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Interviewee: Dave Densmore

Role: Commercial Fishermen

Date of Interview: 9/27/08

Collection: Working Waterfront Festival Community Documentation Project

Click on the link below to play the audio clip from the interviewee.

Abstract: Dave Densmore’s family moved to the Aleutian villages of Alaska when he was very young. According to Dave, they “just kind of blended into the atmosphere there.” Dave’s father was a commercial fisherman and fishing was the lifeblood of the small coastal communities, so it was natural that Dave, too, gravitated to the sea. For many years, Dave has been writing poetry about fishing, in part, he says, because commercial fishermen have so many good stories, but they rarely get told beyond the boats, coffee shops, or bars that fishermen frequent. He says his poetry is a way to give fishermen some “ink.”

Transcript: “I'm Dave Densmore, this is my wife Pat. I've been a fisherman all my life. My dad was a commercial fisherman—he did a lot of things. He cowboyed all over the southwest and then he and my mom went to Alaska when I was real young. I grew up in some of the Aleutian villages. They're all gone now. There was a little village called Ikatan. It was on upside of False Pass, which is the first break in the Alaska peninsula on Unimak Island. And then [Ununga?] was another village that I grew up in, and then out on [Snak?], which is a little island about thirty miles offshore.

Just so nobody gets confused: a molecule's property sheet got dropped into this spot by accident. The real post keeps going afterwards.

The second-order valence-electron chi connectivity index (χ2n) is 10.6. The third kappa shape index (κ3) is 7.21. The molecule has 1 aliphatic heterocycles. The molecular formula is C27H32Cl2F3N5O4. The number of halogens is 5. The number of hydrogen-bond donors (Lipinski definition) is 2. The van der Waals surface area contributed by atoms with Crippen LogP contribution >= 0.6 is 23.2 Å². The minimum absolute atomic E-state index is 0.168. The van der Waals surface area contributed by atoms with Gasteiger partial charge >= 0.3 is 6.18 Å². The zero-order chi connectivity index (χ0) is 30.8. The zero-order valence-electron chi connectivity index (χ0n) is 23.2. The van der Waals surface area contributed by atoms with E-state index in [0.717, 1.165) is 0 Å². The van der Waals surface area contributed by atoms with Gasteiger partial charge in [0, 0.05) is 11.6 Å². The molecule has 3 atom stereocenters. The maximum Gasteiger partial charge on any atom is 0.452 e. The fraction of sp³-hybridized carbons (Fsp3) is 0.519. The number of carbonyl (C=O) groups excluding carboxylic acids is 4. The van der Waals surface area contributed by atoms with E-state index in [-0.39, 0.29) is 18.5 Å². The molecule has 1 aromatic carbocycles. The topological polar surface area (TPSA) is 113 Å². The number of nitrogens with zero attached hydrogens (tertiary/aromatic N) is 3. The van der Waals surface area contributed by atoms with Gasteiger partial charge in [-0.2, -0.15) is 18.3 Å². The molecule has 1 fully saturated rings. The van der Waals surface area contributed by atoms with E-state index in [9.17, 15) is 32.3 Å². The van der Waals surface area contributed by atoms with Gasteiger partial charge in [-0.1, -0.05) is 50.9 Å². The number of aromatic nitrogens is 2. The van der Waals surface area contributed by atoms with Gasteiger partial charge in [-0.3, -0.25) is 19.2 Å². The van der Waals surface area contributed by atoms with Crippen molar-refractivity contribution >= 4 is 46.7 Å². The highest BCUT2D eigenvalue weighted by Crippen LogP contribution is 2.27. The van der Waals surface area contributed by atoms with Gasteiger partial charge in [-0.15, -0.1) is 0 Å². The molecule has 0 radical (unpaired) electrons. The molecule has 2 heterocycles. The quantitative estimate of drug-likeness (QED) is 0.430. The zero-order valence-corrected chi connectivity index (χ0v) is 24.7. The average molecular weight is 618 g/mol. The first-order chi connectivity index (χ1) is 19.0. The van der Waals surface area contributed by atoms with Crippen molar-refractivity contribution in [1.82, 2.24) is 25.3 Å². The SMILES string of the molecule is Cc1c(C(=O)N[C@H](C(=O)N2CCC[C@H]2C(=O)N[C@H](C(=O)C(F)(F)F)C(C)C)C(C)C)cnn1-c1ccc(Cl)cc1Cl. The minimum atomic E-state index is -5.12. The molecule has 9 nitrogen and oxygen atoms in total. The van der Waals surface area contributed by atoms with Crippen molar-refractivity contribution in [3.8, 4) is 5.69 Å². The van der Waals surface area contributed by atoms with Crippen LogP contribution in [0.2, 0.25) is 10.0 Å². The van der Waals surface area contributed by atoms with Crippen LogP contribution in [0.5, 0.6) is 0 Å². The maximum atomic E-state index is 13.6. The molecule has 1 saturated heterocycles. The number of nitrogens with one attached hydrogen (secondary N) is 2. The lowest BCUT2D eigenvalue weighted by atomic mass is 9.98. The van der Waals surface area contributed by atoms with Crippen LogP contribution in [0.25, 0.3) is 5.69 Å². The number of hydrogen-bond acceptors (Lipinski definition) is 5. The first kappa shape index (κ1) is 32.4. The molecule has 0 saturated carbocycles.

There was no communication with the outside world in the wintertime once the cannery closed down. We had a mail boat that came once a month. My mom would order all our groceries in the fall after we got done fishing. We'd get a shipment in, everything came in bulk. You know, potatoes, and sugar, and flour and some shotgun shells. We basically lived off the land. All the meat we ate we killed except for bacon, they'd get bacon in, but we lived on ducks and geese and seal and sea lion. There wasn't any big game animals, it was all seal and sea lion, and birds.

I've always been on islands. I'm an island, island man. I think no matter where I we had ended up I'd have ended up on the ocean because it's always been a major calling. I just, I have to be on water. As soon as I was able I was on the boat fishing and by the time I was eight, nine years old I had my first skiff, and I bought my first fishing boat, commercial fishing boat when I was thirteen. I learned it from my dad, and I learned it from the old native guys, and any kids we were always playing boats. That was the total focus when I was a kid. If you weren't playing boats you were you were carving a boat or something, but it was always about fishing and always about boats. A natural fisherman really doesn't learn it. He already knows it. I think we're born that way. I can remember in Washington sensing fish when we were out when my dad was a sports fisherman when I was six or seven. I knew where, I could tell where there was going to be fish.”

To read Dave's full transcript, click here.